Education Minister Chris Hipkins has just appointed a high-level taskforce of five people to lead the review of Tomorrow’s Schools — the school governance structure that has been in place since the 1980s.
The review is about repurposing schools for the 21st century and it requires, by definition, new and innovative thinking. The panel is thus tasked with looking at “the changes needed to governance, management and administration to better support all learners throughout their schooling” .
To date, the taskforce comprises Bali Haque as chairman (independent consultant who has worked for NZQA, NZ Principals’ Association, PPTA), Dr Cathy Wylie (NZ Council for Educational Research), Professor Mere Berryman (Waikato University and Te Kotahitanga), Professor John O’Neill (Massey University and NZ Association for Research in Education), and Barbara Ala’alatoa (chair of the Education Council).
Each is esteemed and respected within the education community and, as a group, they also appear reasonably diverse.
However, a closer look reveals that they are all representatives of educational institutions, most of which are partially or entirely funded by the Ministry of Education or the Government in some way. As a group then, they largely represent existing sectoral interests.
The Government has signalled it wants a review of the system and to bring in new thinking. I absolutely applaud this aim and think it is long overdue — but the aim is not reflected in a taskforce that is wholly representative of the system itself.
As a person “inside the tent” of education myself, I think it is imperative to have outside input into a systemic review such as this. Representation is also needed from other sectors with youth interests at heart.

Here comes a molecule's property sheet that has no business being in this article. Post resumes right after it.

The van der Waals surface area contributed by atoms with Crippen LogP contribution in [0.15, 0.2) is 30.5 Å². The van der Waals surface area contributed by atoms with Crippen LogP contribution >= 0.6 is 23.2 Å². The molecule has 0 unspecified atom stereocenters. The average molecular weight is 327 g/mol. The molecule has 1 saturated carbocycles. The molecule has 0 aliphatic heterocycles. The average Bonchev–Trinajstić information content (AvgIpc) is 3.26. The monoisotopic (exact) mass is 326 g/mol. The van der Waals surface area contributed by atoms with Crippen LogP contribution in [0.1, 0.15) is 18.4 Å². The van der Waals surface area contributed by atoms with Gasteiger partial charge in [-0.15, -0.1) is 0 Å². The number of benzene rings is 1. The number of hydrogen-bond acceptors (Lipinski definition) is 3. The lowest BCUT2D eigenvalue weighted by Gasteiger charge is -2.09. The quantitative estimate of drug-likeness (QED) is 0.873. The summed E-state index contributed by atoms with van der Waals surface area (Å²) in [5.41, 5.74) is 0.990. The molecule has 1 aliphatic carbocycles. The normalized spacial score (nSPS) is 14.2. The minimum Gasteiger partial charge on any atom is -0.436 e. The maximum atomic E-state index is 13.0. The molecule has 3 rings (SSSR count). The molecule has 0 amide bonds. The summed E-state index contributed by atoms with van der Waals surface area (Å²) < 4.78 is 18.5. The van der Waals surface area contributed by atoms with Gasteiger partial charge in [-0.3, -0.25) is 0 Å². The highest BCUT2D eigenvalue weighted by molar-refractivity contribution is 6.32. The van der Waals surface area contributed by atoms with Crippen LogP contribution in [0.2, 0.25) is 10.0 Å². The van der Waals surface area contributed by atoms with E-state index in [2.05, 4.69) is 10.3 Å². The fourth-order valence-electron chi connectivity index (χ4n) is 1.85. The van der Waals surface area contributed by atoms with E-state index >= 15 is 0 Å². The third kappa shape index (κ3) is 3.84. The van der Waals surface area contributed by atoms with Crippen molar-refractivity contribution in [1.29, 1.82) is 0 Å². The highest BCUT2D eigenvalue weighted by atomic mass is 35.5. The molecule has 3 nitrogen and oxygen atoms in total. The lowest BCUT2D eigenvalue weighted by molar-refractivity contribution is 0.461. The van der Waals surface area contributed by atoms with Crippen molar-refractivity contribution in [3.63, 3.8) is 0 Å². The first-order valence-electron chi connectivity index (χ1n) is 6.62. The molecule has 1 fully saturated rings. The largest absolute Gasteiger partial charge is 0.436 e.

I do not suggest that the taskforce should be led by non-experts or overwhelmed by the perspectives of those who do not understand educational research and practice, but some input at the highest level from people outside mainstream schooling seems necessary.
This could include, for example, leaders in migration and super diversity, or experts in alternative education and social work (many such practitioners see first-hand the failures of the current system because they work with youth who are underserved by or excluded from schools).
And what about Maori medium education (also serving the needs of communities that have been disfranchised by the current system) or experts in health and wellbeing?
In addition, not one member could be considered in any way young or even — to borrow Jacinda Ardern’s term — “youth adjacent”. This suggests the views of young people (or even young teachers) are unlikely to shape the review.
None of the members seems to be an expert in the key issues topping the lists of schools and parents, namely: bullying, online environments, the digital curriculum, gender and sexuality, mental health, and student wellbeing more broadly.
Where is the evidence that the taskforce will employ 21st century thinking when, as a group, they are heavily invested in, and representative of, institutions that reinforce and benefit from the status quo?
The minister and the taskforce will no doubt respond that more diverse groups will be involved in the next stages of the consultative process. Be that as it may, if the high-level taskforce group sets an initially narrow agenda based on members’ own expertise then this review will be a waste of time.
As the black American poet Audrey Lorde rightly stated: “The master’s tools will never dismantle the master’s house.” If we only have insiders reviewing the system, real change is unlikely.
Associate Professor Katie Fitzpatrick is a lecturer in health, physical and sexuality education at the University of Auckland’s faculty of education and social work.
Source: NZ Herald
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